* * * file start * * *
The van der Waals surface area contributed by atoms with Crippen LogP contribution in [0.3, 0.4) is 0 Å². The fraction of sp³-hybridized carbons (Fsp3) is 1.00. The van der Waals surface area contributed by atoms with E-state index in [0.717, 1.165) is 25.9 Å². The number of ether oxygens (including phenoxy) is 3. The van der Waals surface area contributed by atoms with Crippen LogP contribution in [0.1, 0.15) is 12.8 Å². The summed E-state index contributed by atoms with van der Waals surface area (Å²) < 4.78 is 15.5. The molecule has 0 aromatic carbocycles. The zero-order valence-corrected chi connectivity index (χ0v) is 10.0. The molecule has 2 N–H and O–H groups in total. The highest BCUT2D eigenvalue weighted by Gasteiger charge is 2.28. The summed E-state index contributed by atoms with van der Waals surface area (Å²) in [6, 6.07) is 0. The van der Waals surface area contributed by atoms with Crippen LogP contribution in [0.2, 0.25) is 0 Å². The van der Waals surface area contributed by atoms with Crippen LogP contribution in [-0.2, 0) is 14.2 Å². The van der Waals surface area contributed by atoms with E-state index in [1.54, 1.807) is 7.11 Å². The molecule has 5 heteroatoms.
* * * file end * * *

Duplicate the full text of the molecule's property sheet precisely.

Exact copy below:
The van der Waals surface area contributed by atoms with Crippen LogP contribution in [0.3, 0.4) is 0 Å². The fraction of sp³-hybridized carbons (Fsp3) is 1.00. The van der Waals surface area contributed by atoms with E-state index in [0.717, 1.165) is 25.9 Å². The number of ether oxygens (including phenoxy) is 3. The van der Waals surface area contributed by atoms with Crippen LogP contribution in [0.1, 0.15) is 12.8 Å². The summed E-state index contributed by atoms with van der Waals surface area (Å²) < 4.78 is 15.5. The molecule has 0 aromatic carbocycles. The zero-order valence-corrected chi connectivity index (χ0v) is 10.0. The molecule has 2 N–H and O–H groups in total. The highest BCUT2D eigenvalue weighted by Gasteiger charge is 2.28. The summed E-state index contributed by atoms with van der Waals surface area (Å²) in [6, 6.07) is 0. The van der Waals surface area contributed by atoms with Crippen LogP contribution in [0.2, 0.25) is 0 Å². The van der Waals surface area contributed by atoms with Crippen LogP contribution in [-0.2, 0) is 14.2 Å². The van der Waals surface area contributed by atoms with E-state index in [1.54, 1.807) is 7.11 Å². The molecule has 5 heteroatoms.